When I used to actively and agressively market our programs to school groups I used to hear the criticism that we were exposing kids to a sport that they would never be able to afford later. (Kind of a "gateway drug" theory.) Anybody else ever run into this? Is it enough to simply get the kids for the five weeks of group lessons on rentals?
post #9 of 24
My theory: Once the kids move out from under Mom & Dad's wing, I doubt they can afford it! Heck, I can barely afford it.

The school programs at all the local hill here are full, and I know from speaking to other parents that its because costs are reasonable. There is one particular day-area hill in my local that offers season passes for about the cost of one day skiing at a Colorado resort. The lifts are antiquated and the food and service is general is bad, but the snow and terrain is just fine. I see a lot more smiles there from those on 1980's vintage gear skiing in jeans than I do from those decked out in duds worth thousands staying at the Chateau.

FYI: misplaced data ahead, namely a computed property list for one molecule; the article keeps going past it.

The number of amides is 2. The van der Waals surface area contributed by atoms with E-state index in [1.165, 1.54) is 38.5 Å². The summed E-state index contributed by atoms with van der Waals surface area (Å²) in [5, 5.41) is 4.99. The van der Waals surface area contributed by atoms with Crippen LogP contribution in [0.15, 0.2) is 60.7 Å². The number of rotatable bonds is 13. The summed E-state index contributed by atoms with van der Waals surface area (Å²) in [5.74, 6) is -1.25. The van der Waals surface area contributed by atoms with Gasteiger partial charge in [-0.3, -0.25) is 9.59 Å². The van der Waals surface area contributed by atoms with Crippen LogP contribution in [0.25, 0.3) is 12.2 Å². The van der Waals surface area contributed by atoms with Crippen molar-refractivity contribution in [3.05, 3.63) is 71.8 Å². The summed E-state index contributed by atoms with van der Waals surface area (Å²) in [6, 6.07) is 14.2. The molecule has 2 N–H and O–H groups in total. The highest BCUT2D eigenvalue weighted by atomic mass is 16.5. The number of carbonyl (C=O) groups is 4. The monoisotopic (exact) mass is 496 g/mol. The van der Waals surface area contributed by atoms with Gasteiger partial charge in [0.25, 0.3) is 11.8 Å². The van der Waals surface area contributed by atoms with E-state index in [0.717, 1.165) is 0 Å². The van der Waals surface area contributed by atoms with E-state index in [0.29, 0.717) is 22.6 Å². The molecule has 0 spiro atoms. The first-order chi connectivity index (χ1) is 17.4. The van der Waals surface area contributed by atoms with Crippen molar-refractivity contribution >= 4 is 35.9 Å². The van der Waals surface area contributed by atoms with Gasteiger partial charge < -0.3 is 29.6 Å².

The ski industry has priced itself out of the market, going for too much too fast, with the if-you-build-it-they-will-come attitude. I love the advances that have been made in gear and lift technology, but perhaps its time the industry was satisfied with what they have now and concentrated on how to make it more affordable. Young people today are opportunists more than purists. If there are other activities out there to enjoy for less money, they move on.
post #10 of 24
Thread Starter